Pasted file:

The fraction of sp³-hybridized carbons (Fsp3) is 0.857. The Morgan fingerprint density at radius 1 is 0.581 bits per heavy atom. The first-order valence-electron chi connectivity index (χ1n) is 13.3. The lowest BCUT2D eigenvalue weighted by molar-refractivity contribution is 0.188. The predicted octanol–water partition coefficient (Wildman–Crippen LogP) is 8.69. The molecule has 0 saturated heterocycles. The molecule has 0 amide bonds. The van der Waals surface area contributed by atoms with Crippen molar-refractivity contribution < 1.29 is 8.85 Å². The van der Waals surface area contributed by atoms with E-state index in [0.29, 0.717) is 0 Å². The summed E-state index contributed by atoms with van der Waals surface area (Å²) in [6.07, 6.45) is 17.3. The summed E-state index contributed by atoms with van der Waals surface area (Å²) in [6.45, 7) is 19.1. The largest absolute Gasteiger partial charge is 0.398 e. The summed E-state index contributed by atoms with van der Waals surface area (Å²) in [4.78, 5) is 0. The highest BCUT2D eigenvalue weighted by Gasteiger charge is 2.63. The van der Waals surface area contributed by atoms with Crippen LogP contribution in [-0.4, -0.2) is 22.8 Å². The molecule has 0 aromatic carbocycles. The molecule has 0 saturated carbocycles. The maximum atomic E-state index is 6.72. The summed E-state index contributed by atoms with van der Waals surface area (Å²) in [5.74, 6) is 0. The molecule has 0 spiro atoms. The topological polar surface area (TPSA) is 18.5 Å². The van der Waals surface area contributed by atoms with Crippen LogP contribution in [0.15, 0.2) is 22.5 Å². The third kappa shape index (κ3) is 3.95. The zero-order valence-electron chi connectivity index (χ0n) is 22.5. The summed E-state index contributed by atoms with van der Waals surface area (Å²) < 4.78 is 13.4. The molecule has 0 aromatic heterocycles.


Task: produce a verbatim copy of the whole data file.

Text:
The fraction of sp³-hybridized carbons (Fsp3) is 0.857. The Morgan fingerprint density at radius 1 is 0.581 bits per heavy atom. The first-order valence-electron chi connectivity index (χ1n) is 13.3. The lowest BCUT2D eigenvalue weighted by molar-refractivity contribution is 0.188. The predicted octanol–water partition coefficient (Wildman–Crippen LogP) is 8.69. The molecule has 0 saturated heterocycles. The molecule has 0 amide bonds. The van der Waals surface area contributed by atoms with Crippen molar-refractivity contribution < 1.29 is 8.85 Å². The van der Waals surface area contributed by atoms with E-state index in [0.29, 0.717) is 0 Å². The summed E-state index contributed by atoms with van der Waals surface area (Å²) in [6.07, 6.45) is 17.3. The summed E-state index contributed by atoms with van der Waals surface area (Å²) in [6.45, 7) is 19.1. The largest absolute Gasteiger partial charge is 0.398 e. The summed E-state index contributed by atoms with van der Waals surface area (Å²) in [4.78, 5) is 0. The highest BCUT2D eigenvalue weighted by Gasteiger charge is 2.63. The van der Waals surface area contributed by atoms with Crippen LogP contribution in [-0.4, -0.2) is 22.8 Å². The molecule has 0 aromatic carbocycles. The molecule has 0 saturated carbocycles. The maximum atomic E-state index is 6.72. The summed E-state index contributed by atoms with van der Waals surface area (Å²) in [5.74, 6) is 0. The molecule has 0 spiro atoms. The topological polar surface area (TPSA) is 18.5 Å². The van der Waals surface area contributed by atoms with Crippen LogP contribution in [0.15, 0.2) is 22.5 Å². The third kappa shape index (κ3) is 3.95. The zero-order valence-electron chi connectivity index (χ0n) is 22.5. The summed E-state index contributed by atoms with van der Waals surface area (Å²) < 4.78 is 13.4. The molecule has 0 aromatic heterocycles.